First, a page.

New Research Shows This Easy Cooking Technique Can Reduce The Calories In Rice Up To 60%!Will Stefanski
Last week, a new study from the American Chemical Society revealed an easy way to reduce the calories in rice up to 60%! The study was done to help combat the growing problem of obesity across the world, especially in developing countries that consume large amounts of rice. Rice contains both resistant and non-resistant starches (referring to whether or not they resist digestion) and by converting the rice to a resistant starch, the rice acts more like a soluble fiber than a calorie-rich starch.
So how can you make this transformation happen in your kitchen?
Simply add 1 teaspoon of coconut oil to your boiling water and let it dissolve before adding 1/2 cup of uncooked rice. You can let it simmer for 40 minutes or boil for 25 but once the rice is fully cooked, let it cool in the refrigerator for 12 hours. Voila! You’ve turned your rice into a resistant starch with less than half the calories it’d normally have!
And cutting calories is not the only benefit either! Dr. Pushaparaja Thavarajah who supervised the study, says “the resistant starch is a very good substrate, or energy source, for the bacteria inside the human gut,” making this coconut-cooked rice act like a probiotic.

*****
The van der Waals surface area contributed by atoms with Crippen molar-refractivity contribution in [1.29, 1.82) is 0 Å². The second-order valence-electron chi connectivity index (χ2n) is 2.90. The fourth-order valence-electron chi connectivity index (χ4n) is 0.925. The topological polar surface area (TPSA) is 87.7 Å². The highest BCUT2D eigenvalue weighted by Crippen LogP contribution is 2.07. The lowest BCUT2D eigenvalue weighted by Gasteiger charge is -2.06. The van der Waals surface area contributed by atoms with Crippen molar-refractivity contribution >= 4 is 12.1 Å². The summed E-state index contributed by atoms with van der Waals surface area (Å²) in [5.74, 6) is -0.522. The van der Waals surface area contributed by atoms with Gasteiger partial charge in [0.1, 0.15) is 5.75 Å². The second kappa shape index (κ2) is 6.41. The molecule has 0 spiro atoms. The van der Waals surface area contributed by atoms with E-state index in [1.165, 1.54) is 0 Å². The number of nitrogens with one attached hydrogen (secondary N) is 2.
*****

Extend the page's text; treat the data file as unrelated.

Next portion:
The key is the cooling process. It’s during those 12 hours that the chemical composition of the rice changes. As the molecules contract, they rearrange themselves into into tight bonds that resist digestion. And the fats of the coconut oil wedge their way into the expanded rice molecules, ramping up their resistance further!
The jury is still out as to whether or not you can re-heat this rice without losing its benefits. Some sources claim that re-heating negates many of the benefits of the rice, while the study’s author, Sudhair A. James, says that the chemical process is finalized in cooling, making the rice re-heatable. There is still more work to be done, but the initial results of this study are exciting for people across the globe! The next step for this study? Researchers would like to find which types of rice work best with which types of oils to make this technique as efficient as possible. Stay tuned to see how this research develops!